Women-only shows of ‘Won­der Woman’ broke bias law, the­ater ad­mits.

Austin American-Statesman - - FRONT PAGE - By El­iz­a­beth Fin­dell efind­ell@states­man.com

Pro­mot­ing fe­male-only “Won­der Woman” screen­ings was a vi­o­la­tion of Austin’s equal­ity laws, the Alamo Draft­house ac­knowl­edged in a let­ter to the city last month.

To set­tle the anti-dis­crim­i­na­tion com­plaints, the Draft­house has of­fered to send each of the men who filed a com­plaint a DVD of the film.

The city pro­cessed two for­mal com­plaints against the the­ater for the two fe­male-only screen­ings in June, one from Al­bany, N.Y., law pro­fes­sor Stephen Clark and the other from an uniden­ti­fied man, claim­ing sex dis­crim­i­na­tion. City equal­ity laws ban a pub­lic ac­com­mo­da­tion such as a movie the­ater from lim­it­ing its ser­vice, or in­di­cat­ing through ad­ver­tis­ing that it will limit it, based on race, sex, sex­ual ori­en­ta­tion or other fac­tors.

The Draft­house quickly sold out two June 6 screen­ings at its down­town Austin Ritz the­ater that it called “women-only,” not­ing: “we’re em­brac­ing our girl power and say­ing ‘No Guys Al­lowed’... And when we say ‘Peo­ple Who Iden­tify As Women Only,’ we mean it.”

In a set­tle­ment of­fer July 18, Missy Reynolds, direc­tor of real es­tate and devel­op­ment for the Draft­house, called that de­cree a “tongue in cheek moniker” and said the the­ater wouldn’t ac­tu­ally have de­nied men ad­mis­sion if any had pur­chased tick­ets. She em­pha­sized the Draft­house’s tra­di­tion of “im­mer­sive movie-go­ing ex­pe­ri­ences,” cit­ing for ex­am­ple its “Jaws on the Wa­ter” show­ings of the fa­mous shark movies at Vo­lente Beach.

But the the­ater ad­mit­ted it made two mis­takes: un­der­es­ti­mat­ing the hub­bub the screen­ings would cre­ate and ad­ver­tis­ing them as women-only.

“Re­spon­dent did not re­al­ize that ad­ver­tis­ing a ‘women’s-only’ screen­ing was a vi­o­la­tion of dis­crim­i­na­tion laws,” the movie the­ater’s of­fer to the city says. “Re­spon­dent has a very strict non-dis­crim­i­na­tion pol­icy in place, but this pol­icy did NOT in­clude a spe­cific pro­hi­bi­tion against ad­ver­tis­ing.”

The screen­ings re­ceived na­tion­wide at­ten­tion. They drew cel­e­bra­tion and praise from many fem­i­nists, a snarky open let­ter from Mayor Steve Adler to one critic and back­lash from others. In­stead of back­ing off, the Draft­house courted the con­tro­versy with cheeky re­sponses to on­line crit­ics and the ad­di­tion of women-only screen­ings in other ci­ties.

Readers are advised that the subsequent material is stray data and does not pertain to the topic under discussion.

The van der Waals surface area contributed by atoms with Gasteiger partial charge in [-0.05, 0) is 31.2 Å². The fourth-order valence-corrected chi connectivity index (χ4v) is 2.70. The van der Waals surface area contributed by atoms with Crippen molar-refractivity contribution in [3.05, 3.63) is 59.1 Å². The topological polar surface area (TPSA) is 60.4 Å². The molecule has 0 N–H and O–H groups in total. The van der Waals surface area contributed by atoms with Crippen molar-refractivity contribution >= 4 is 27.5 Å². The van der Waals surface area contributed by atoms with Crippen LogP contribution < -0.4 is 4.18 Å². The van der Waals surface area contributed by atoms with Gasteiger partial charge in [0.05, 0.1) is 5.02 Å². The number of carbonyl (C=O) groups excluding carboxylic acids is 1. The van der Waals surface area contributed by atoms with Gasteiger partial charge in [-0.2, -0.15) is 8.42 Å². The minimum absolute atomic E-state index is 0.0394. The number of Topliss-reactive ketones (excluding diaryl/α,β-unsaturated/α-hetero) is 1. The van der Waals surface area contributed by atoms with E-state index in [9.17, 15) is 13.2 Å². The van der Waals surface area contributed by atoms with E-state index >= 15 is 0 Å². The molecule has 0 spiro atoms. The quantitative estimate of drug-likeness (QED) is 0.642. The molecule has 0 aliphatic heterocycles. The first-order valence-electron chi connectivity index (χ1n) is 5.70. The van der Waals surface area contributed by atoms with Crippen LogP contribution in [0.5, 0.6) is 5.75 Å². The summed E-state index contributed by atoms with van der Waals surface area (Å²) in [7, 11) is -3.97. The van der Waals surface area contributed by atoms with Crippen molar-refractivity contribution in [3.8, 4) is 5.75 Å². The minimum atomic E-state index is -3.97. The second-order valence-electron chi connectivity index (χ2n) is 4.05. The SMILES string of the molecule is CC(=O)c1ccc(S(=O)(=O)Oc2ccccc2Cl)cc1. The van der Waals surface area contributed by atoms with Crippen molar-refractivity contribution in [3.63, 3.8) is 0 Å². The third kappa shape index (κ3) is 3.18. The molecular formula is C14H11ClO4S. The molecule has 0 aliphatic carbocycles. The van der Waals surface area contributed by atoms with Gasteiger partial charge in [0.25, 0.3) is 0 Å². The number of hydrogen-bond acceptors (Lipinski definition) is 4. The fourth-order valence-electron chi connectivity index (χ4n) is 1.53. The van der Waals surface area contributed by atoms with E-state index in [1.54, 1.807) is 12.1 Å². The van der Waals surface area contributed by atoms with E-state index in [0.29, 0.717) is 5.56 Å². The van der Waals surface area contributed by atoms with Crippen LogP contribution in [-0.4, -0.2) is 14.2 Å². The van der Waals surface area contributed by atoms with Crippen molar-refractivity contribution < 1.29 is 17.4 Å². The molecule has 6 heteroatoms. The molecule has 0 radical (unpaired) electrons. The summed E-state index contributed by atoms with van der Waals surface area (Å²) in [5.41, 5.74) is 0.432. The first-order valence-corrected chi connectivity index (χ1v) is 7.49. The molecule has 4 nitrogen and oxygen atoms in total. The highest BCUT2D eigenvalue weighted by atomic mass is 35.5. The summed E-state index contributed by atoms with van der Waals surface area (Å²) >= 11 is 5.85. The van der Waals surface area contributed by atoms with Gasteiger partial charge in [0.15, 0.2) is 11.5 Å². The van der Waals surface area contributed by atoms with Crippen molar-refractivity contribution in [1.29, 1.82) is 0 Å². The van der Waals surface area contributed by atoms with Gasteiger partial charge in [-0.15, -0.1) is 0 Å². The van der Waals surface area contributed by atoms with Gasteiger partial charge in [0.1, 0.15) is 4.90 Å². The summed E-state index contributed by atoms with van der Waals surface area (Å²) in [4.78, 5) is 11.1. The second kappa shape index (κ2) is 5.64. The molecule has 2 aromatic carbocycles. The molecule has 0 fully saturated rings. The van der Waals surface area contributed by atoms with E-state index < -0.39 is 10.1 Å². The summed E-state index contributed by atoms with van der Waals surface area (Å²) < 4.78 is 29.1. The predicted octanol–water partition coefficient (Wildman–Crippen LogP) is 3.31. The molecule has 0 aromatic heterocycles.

City records in­di­cate one of the men with a com­plaint pend­ing

of­fered to set­tle in ex­change for the the­ater chang­ing its dis­crim­i­na­tion poli­cies and pub­licly apol­o­giz­ing on Face­book. The other com­plainant asked the Draft­house to pay him $8,892 — roughly three times the es­ti­mated value of tick­ets and con­ces­sions for the women-only screen­ings.

The Draft­house re­sponded to both with the coun­terof­fer say­ing it would up­date its com­pany dis­crim­i­na­tion poli­cies us­ing “Won­der Woman” as a case study, share let­ters de­scrib­ing the men’s points of view with em­ploy­ees and send each man a “Won­der Woman” DVD.

An agree­ment has not yet been reached and ne­go­ti­a­tions are on­go­ing, said Gail McCant, Austin’s equal em­ploy­ment and fair hous­ing ad­min­is­tra­tor. The Draft­house would not an­swer ques­tions about the screen­ings or its set­tle­ment of­fer.

The back-and-forth is part of an in­for­mal set­tle­ment ef­fort al­lowed un­der the city code. If no agree­ment is reached, the city will in­ves­ti­gate the com­plaints, de­ter­mine whether the code was vi­o­lated and, if so, re­fer the mat­ter to city at­tor­neys for pos­si­ble pros­e­cu­tion.

It’s up to the com­plainants, not the city, to de­cide whether to ac­cept any set­tle­ment agree­ments in­stead of press­ing for­ward with a full in­ves­ti­ga­tion.

“We make no de­ci­sions,” McCant said. “The re­spon­dents and the charg­ing par­ties can re­spond; they can ac­cept; they can re­ject.”

At least eight peo­ple filled out com­plaint forms against the “Won­der Woman” screen­ings with Austin’s Equal Em­ploy­ment and Fair Hous­ing Of­fice, city of­fi­cials said. But only two fol­lowed that up with the for­mal no­ta­rized ver­sion re­quired for the com­plaint to be con­sid­ered.


Michael Manning, dressed as Won­der Woman, waits for her friends in early June out­side the Alamo Draft­house Ritz be­fore two women-only show­ings of “Won­der Woman.”

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